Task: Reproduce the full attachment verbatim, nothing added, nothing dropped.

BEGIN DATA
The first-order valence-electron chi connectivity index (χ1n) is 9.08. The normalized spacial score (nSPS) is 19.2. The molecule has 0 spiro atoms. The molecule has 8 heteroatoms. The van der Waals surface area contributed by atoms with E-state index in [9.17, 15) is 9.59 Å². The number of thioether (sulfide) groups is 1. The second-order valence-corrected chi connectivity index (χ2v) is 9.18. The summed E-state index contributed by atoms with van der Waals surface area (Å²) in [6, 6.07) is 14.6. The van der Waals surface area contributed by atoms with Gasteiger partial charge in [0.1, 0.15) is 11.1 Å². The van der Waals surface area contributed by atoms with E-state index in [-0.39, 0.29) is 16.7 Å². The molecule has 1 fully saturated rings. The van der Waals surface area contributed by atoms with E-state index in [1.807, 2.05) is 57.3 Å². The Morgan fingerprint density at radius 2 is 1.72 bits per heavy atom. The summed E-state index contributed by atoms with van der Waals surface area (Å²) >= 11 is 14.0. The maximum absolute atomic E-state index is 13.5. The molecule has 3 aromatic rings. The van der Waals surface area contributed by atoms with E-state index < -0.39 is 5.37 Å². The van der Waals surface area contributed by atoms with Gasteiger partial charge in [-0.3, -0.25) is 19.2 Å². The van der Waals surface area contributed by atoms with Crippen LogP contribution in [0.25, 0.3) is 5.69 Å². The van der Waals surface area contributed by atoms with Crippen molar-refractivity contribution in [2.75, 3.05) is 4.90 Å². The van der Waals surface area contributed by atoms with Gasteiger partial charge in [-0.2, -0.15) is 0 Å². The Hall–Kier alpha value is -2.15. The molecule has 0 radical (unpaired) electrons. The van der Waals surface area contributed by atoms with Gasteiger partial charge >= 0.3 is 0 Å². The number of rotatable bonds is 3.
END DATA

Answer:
The first-order valence-electron chi connectivity index (χ1n) is 9.08. The normalized spacial score (nSPS) is 19.2. The molecule has 0 spiro atoms. The molecule has 8 heteroatoms. The van der Waals surface area contributed by atoms with E-state index in [9.17, 15) is 9.59 Å². The number of thioether (sulfide) groups is 1. The second-order valence-corrected chi connectivity index (χ2v) is 9.18. The summed E-state index contributed by atoms with van der Waals surface area (Å²) in [6, 6.07) is 14.6. The van der Waals surface area contributed by atoms with Gasteiger partial charge in [0.1, 0.15) is 11.1 Å². The van der Waals surface area contributed by atoms with E-state index in [-0.39, 0.29) is 16.7 Å². The molecule has 1 fully saturated rings. The van der Waals surface area contributed by atoms with E-state index in [1.807, 2.05) is 57.3 Å². The Morgan fingerprint density at radius 2 is 1.72 bits per heavy atom. The summed E-state index contributed by atoms with van der Waals surface area (Å²) >= 11 is 14.0. The maximum absolute atomic E-state index is 13.5. The molecule has 3 aromatic rings. The van der Waals surface area contributed by atoms with E-state index < -0.39 is 5.37 Å². The van der Waals surface area contributed by atoms with Gasteiger partial charge in [-0.3, -0.25) is 19.2 Å². The van der Waals surface area contributed by atoms with Crippen LogP contribution in [0.25, 0.3) is 5.69 Å². The van der Waals surface area contributed by atoms with Crippen molar-refractivity contribution in [2.75, 3.05) is 4.90 Å². The van der Waals surface area contributed by atoms with Gasteiger partial charge in [-0.2, -0.15) is 0 Å². The Hall–Kier alpha value is -2.15. The molecule has 0 radical (unpaired) electrons. The van der Waals surface area contributed by atoms with Gasteiger partial charge >= 0.3 is 0 Å². The number of rotatable bonds is 3.